West Coast style meets East Coast craftsmanship in Kennebunkport.
Siblings Brad King and Cynthia King-Guffey are family oriented. Very family oriented. But they don’t live near each other. Brad is an entrepreneur in entertainment and technology and lives with his wife and three children in Pasadena, California. Cynthia, an advocate for youth and families, lives with her husband and three children in Portland, Oregon. You’d think they’d travel north or south for family get-togethers, but instead they head east, flying across the country to gather in Kennebunkport. They come together on a piece of land—now a family compound—that their grandfather bought in the 1930s and added on to in the late 1940s. Recently, Brad and Cynthia, along with their spouses Pam King and Alan Guffey, renovated a structure on the grounds to create something unusual: a home co-owned by adult siblings and designed for two complete families, with two master bedroom suites, a bunkroom for children, and plenty of gathering spaces.
The King family house started life as…the King family house. Built in 1960, it originally belonged to Brad and Cynthia’s grandparents, and subsequently, to their aunt and uncle. In the mid-1990s, it was moved from its original site on the property to its current position beside a saltwater marsh.
When Brad and Cynthia acquired the house, they decided to renovate to suit their needs and personalities. “They didn’t want the house to be slick and perfect with sherbet beach colors,” says Erik Peterson of Peterson Design Group in Kennebunk. “They wanted it organic and comfortable with a calm palette and rustic material choices.”
To achieve these goals, Peterson’s design for the home “undid and redid pretty much everything,” he says. Jonathan Trudo, co-owner of Kennebunkport’s Shoreline Builders, expanded the house, raised ceilings, dropped floors, punched up roofs, added a separate garage, and repurposed spaces. The former garage became a master bedroom. The former master bedroom became a bunkroom with four built-in sleeping berths, each of which has its own window, reading light, and cubby for storing treasures. The former attic now serves as the bunkroom’s reading loft, reached with a quick scramble up a ladder. A small porch was transformed into a large screened-in room with a chimney of White Mountain fieldstone and a reclaimed beadboard ceiling from Old House Parts Company in Kennebunk.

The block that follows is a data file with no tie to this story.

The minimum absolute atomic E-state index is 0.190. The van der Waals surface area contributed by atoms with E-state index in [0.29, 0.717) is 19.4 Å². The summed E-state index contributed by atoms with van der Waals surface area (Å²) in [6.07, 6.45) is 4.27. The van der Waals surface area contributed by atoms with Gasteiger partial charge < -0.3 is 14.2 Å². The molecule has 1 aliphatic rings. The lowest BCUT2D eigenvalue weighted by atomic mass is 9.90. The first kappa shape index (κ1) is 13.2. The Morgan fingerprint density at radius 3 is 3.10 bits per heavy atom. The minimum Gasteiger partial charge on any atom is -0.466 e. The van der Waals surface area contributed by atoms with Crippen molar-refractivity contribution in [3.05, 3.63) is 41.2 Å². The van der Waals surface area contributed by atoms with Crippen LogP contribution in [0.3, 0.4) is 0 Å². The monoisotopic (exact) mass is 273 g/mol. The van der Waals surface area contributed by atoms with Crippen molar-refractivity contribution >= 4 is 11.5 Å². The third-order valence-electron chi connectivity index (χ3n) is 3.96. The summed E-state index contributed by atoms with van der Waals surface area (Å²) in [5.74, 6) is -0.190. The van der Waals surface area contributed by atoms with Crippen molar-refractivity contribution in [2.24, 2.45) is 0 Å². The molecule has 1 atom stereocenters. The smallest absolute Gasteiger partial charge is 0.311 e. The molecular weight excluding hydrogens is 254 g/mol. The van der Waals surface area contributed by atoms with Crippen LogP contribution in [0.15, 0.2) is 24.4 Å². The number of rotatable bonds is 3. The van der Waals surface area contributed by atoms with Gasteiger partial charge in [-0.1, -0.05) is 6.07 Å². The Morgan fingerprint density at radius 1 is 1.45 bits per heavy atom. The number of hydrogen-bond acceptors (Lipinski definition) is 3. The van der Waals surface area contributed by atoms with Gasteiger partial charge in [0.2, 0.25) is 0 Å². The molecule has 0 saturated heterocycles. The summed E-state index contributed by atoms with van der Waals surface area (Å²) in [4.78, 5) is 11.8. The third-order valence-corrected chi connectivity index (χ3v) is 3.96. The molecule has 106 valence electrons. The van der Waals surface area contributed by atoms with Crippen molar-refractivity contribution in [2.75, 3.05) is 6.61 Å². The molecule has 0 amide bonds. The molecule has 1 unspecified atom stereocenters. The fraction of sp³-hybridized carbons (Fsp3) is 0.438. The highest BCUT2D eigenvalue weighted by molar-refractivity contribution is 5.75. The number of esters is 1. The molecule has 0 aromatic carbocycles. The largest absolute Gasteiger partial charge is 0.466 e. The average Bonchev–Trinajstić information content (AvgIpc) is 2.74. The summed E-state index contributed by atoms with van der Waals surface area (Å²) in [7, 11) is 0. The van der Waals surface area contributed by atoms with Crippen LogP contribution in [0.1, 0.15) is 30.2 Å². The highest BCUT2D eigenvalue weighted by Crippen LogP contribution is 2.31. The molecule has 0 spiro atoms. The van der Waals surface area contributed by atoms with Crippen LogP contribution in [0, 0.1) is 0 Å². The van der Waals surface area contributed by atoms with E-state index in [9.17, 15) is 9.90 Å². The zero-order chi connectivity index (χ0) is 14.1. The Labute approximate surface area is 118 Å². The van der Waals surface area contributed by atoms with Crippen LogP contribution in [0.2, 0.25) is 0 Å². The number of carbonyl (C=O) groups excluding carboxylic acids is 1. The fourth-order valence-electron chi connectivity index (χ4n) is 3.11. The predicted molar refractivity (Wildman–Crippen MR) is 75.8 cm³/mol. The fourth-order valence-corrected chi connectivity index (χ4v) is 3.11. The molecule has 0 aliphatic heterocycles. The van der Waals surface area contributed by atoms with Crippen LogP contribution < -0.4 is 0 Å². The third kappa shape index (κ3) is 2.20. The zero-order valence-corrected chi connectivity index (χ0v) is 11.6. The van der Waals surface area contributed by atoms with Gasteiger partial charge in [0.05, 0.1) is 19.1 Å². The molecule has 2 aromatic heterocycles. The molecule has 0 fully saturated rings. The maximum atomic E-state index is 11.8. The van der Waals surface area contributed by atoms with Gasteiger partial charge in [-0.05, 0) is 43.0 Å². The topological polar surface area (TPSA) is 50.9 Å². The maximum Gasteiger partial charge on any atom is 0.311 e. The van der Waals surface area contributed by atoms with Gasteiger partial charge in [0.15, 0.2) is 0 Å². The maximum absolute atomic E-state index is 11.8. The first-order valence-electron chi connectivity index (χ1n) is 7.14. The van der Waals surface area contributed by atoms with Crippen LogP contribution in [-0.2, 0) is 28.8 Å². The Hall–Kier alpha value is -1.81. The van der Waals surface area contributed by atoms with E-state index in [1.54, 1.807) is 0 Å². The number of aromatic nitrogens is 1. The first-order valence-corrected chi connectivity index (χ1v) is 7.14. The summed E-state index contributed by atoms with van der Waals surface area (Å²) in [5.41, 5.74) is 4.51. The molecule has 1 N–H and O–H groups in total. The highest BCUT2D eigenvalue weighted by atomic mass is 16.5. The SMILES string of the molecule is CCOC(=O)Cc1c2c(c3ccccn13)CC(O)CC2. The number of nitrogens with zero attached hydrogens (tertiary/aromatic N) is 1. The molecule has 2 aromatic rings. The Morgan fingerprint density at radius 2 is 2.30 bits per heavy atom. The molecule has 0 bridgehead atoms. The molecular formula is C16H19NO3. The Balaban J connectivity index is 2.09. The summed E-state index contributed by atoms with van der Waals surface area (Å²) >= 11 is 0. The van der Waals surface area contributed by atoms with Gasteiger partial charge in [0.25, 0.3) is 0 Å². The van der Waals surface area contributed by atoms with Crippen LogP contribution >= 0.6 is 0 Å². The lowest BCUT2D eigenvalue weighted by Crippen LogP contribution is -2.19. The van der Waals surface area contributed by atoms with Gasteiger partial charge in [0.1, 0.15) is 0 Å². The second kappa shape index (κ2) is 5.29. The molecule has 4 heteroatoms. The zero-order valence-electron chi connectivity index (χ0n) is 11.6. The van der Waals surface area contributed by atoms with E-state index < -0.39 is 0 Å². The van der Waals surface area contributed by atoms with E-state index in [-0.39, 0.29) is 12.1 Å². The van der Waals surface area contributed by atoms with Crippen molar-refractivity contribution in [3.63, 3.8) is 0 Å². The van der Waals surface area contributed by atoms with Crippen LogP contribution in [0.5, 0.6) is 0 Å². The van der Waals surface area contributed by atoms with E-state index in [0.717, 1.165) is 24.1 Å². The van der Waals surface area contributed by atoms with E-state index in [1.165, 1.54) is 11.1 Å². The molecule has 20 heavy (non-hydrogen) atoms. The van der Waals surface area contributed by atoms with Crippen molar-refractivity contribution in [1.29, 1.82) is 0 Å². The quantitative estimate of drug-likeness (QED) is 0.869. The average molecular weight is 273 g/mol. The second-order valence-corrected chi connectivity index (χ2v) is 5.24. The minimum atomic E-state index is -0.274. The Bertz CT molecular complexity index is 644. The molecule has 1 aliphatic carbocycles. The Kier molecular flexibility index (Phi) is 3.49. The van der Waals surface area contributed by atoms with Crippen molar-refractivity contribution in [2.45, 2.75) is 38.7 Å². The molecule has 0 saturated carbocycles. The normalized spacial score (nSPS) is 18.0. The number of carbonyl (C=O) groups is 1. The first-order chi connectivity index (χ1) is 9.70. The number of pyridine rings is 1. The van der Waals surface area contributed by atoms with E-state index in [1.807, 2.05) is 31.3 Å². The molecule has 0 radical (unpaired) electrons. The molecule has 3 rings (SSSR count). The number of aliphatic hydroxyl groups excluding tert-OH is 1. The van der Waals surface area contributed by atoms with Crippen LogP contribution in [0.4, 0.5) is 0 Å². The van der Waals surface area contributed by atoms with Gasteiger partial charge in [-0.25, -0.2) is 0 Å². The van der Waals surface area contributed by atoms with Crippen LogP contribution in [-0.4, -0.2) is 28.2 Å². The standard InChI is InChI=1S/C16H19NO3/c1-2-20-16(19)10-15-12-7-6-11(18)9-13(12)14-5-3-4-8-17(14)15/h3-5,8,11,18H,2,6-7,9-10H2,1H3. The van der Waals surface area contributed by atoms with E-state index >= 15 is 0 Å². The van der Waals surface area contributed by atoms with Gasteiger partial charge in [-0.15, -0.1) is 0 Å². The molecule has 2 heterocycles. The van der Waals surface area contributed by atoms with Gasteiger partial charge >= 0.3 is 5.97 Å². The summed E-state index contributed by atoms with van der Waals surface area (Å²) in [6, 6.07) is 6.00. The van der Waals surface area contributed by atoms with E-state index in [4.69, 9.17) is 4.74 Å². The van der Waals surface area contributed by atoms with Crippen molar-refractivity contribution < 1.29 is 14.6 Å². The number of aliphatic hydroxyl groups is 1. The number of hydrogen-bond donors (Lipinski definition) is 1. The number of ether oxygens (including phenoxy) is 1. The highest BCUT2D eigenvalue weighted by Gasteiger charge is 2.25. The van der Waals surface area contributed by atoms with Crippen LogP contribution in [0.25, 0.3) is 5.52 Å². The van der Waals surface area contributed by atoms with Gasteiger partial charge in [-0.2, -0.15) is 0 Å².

Even spaces that didn’t change function were substantially transformed. Because the living room ceiling couldn’t be raised—there were bedrooms above—the expansive space was heightened and brightened by dropping the floor and adding a bank of oversized windows, through which one can see the marsh’s egrets and herons. Meanwhile, the room’s structurally unsound ceiling was reinforced with 26 beams, whose surfaces were distressed to match the kitchen cabinets.
What remains of the old house is not so much something the Kings can see but what they can sense: “In this room Alan and I told my grandmother we were getting married,” Cynthia says. “In that room, Brad’s pajamas caught fire while roasting marshmallows, and Uncle Jack jumped on him and put it out.”
With its earthy chic, the unusual house now marries the relaxed sophistication of the West Coast with East Coast craftsmanship. Cabinetmaker Derek Preble of Biddeford suspects that the detail-oriented siblings didn’t use an interior designer for their project simply because they are such accomplished designers themselves. Like other artisans who worked on the home, Preble appreciated his employers, in no small part because they allowed him to work at the top of his game, producing multiple unconventional pieces.
Preble’s work for the home falls into several categories. First, he used “original surface” wood—wood made from reclaimed beams—for a kitchen island, a downstairs vanity, an upstairs entertainment unit, and mudroom built-ins. Second, he used a complex distressing process to create various finishes for the kitchen cabinetry, breakfast room built-ins, and bunkroom walls. Third, he worked with wormy chestnut, a material sourced from old tobacco barns, for a bathroom vanity with a serpentine front and a built-in medicine cabinet. Preble also built furniture for the Kings, including a dining room table and a wormy chestnut and metal sideboard, which was a collaboration with Al and Carey Kronk of Rusted Puffin Metal Works of Portland.